The Alamo is a pretty cool place. Maybe too cool? According to the San Antonio Express-News, the landmark’s air conditioning may be damaging the delicate limestone walls lining the complex’s mission-era church. Apparently the walls are literally coming apart—bits of debris are noticeably falling—all thanks to unwanted moisture. Greg Skarmeas, who’s leading the Alamo’s massive restoration project, told the Express-News that the building’s air conditioning system combined with thousands of very, very moist visitors (that Texas heat, y’all) to create a “vicious cycle” that’s wreaking havoc on the Alamo’s walls. “The building was never intended to be that way,” Skarmeas said. The Alamo has been air conditioned since at least 1961, long after Davy Crockett and company sweatily defended the fortress from an onslaught by the Mexican Army. Even if you forget for a second about their fierce fighting, Crockett’s crew should be remembered just for surviving two weeks in the South Texas heat without A/C. Such bravery.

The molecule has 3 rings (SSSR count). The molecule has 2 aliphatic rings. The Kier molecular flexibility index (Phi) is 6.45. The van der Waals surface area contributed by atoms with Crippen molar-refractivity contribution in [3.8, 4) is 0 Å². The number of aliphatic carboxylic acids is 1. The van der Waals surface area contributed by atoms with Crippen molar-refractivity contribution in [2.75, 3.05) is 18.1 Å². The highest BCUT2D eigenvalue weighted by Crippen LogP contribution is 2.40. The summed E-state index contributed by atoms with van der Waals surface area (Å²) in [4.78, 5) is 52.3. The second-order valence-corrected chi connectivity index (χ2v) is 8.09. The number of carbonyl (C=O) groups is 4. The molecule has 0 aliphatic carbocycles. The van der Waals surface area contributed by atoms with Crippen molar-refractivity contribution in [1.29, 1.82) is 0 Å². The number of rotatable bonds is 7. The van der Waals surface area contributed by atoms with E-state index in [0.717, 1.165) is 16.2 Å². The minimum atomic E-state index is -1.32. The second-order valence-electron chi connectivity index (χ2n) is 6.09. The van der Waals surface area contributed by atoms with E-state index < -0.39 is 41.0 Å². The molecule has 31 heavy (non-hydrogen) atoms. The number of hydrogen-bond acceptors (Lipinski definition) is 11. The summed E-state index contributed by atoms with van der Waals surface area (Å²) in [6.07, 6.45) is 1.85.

WHAT WE’RE READING


The Dallas prep-school classmates of a white nationalist leader are collectively disowning him Dallas Morning News

The captain of Texas Western’s historic championship-winning basketball team passed away El Paso Times

Two Midland dudes are on a mission to return a Purple Heart that was found in the trash KOSA

A review board set up to investigate Border Patrol agent shootings has cleared agents every single time Los Angeles Times

Texas’s rural fire departments are struggling Lubbock Avalanche-Journal

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  • I think Charlie Strong got a bad deal but losing to Kansas is inexcusable.

  • Fantasy Maker

    Strong should have never been hired for UT- he was never able to successfully navigate this big of a job.